Why this book: Jean Guerrero had been in our literature reading group a number of years ago, and when we learned that she had written this book, and one of our members had read it and commented that it was quite good, we selected it to read and Jean agreed to join us to discuss her book.
Summary in 3 Sentences: Crux is the memoir of a young woman growing up in a broken home and dysfunctional, cross-cultural family in San Diego; her mother was a physician who grew up in Puerto Rico, her father an entrepreneur who grew up in Mexico, who struggled with drug and alcohol dependency, and apparently some undiagnosed social-psychological issues. Her father was only an intermittent presence in Jean’s life as she grew up with the many challenges of a child in a broken home with a hard-working single mom, and a dad who was more often a liability than a support to the family. In Crux, the author regularly returns to Mexico as she explores her disturbed father’s roots and how his past intersects with, and has shaped who she is.
My impressions: Powerful book – a fascinating story which covers a lot of territory and kept me engaged throughout. I was never quite sure where she was going, but as the story grew and morphed it all came together. Jean Guerrero’s 29 years of life story, as narrated in Crux, is pretty remarkable, from childhood and her first memories, to elementary and high school, to college and beyond to becoming a successful journalist writing and reporting for some of America’s best known media. It is somewhat of a labyrinthine journey, sometimes focusing on her childhood adventures and mis-adventures, sometimes on her father, other times on her paternal grandparents, other times on her trips to Mexico to explore her family’s past, other times to Mexico as a reporter, and other times, she simply recounts her own maturing process and experiences. But the theme throughout is how all this has shaped and continues to shape the making of a pretty remarkable and resilient young woman.
Several of the people in our reading group called Jean a “hero” for her perseverance through the challenges of her childhood and young adulthood, to become a well-respected reporter in San Diego. She was a bit embarrassed to be referred to as a hero.
She did a lot of research on her family to write this book, interviewing her parents, relatives, researching how her family’s history might be preserved in documents. A couple of impressions struck me:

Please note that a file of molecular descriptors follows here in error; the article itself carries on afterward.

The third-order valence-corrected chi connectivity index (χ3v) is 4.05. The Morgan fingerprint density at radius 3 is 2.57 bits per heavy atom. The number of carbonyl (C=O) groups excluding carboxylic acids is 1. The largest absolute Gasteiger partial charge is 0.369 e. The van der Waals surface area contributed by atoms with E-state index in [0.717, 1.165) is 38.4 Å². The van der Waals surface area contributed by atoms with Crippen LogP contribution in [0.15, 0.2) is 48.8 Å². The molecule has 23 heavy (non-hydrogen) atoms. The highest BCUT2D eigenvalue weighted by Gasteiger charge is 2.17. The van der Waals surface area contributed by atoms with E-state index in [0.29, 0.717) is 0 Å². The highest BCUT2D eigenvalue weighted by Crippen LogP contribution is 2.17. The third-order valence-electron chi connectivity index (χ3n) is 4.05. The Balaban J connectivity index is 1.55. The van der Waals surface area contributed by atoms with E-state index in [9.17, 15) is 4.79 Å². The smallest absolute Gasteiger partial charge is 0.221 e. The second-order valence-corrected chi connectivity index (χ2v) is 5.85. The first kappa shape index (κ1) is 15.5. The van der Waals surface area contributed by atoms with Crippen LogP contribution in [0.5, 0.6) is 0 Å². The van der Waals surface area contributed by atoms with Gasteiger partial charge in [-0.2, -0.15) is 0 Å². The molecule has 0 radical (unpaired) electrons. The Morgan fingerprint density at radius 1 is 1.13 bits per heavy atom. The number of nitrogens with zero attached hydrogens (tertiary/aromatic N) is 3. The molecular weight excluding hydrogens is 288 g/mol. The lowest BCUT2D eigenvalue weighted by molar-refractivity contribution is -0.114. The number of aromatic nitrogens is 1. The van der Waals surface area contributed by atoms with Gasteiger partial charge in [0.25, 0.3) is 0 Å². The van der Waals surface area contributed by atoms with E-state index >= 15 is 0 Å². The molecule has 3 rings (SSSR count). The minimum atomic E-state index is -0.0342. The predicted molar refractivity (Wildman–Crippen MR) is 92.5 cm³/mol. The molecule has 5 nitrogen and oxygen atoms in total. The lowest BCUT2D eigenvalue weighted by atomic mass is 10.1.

She tells the story of how her mother and her paternal grandmother met and chose to marry domineering and even abusive men. This is not an uncommon story in any culture, but particularly in the Catholic Latino culture, which continues to be strongly patriarchal, and women are expected to be subservient to their husbands. It’s easy to see how such marriages can lead to unfulfilling co-dependency relationships. As a physician, Jean’s mother had the freedom that Jean’s grandmother and many women do not – a profession and an income that allowed her the freedom to get out of a bad marriage. But as in any divorce, a lot of pain and psychological damage – to both parties and the children – are involved.
Another aspect of this memoir that stuck with me was the impact of the loss of a prized parent can have on a child. To Jean as a child, her father was something of an enigmatic hero, and she didn’t understand the dynamics of his departure, erratic behavior and distance from her and his family. This is certainly no great revelation, but Crux is ultimately the story of how powerful the impact of a parent can be. Jean shared with us how in reading a draft of her book, her mother was a bit surprised that Jean’s story focuses so much on her father, who had been a source of so much pain and turmoil in the family while he was with them. But a father can have a huge impact on a child. And Jean was seeking to understand the impact this enigmatic and largely absent figure had on her and who she has become.
There were a number of powerful vignettes in her story that stuck with me as well, from her own sexual maturing to a near drowning incident in Mexico, to her efforts as a journalist to explore the world of narco-trafficking in and around Cancun, as well as her exploring the stories of her relatives and ancestors as she sought to understand her family’s history.
Crux is very well written and a fascinating coming of age story of a young woman with a very non-traditional Southern California up-bringing. Jean is remarkably honest and forthcoming, and I found her often disturbing story to be very enlightening, enriching and uplifting. It is a story so very different from my own, but reflects much of what is happening all around me, but which I do not see.
Pingback: Billy Lynn’s Long Half-time Walk, by Ben Fountain | Bob's Books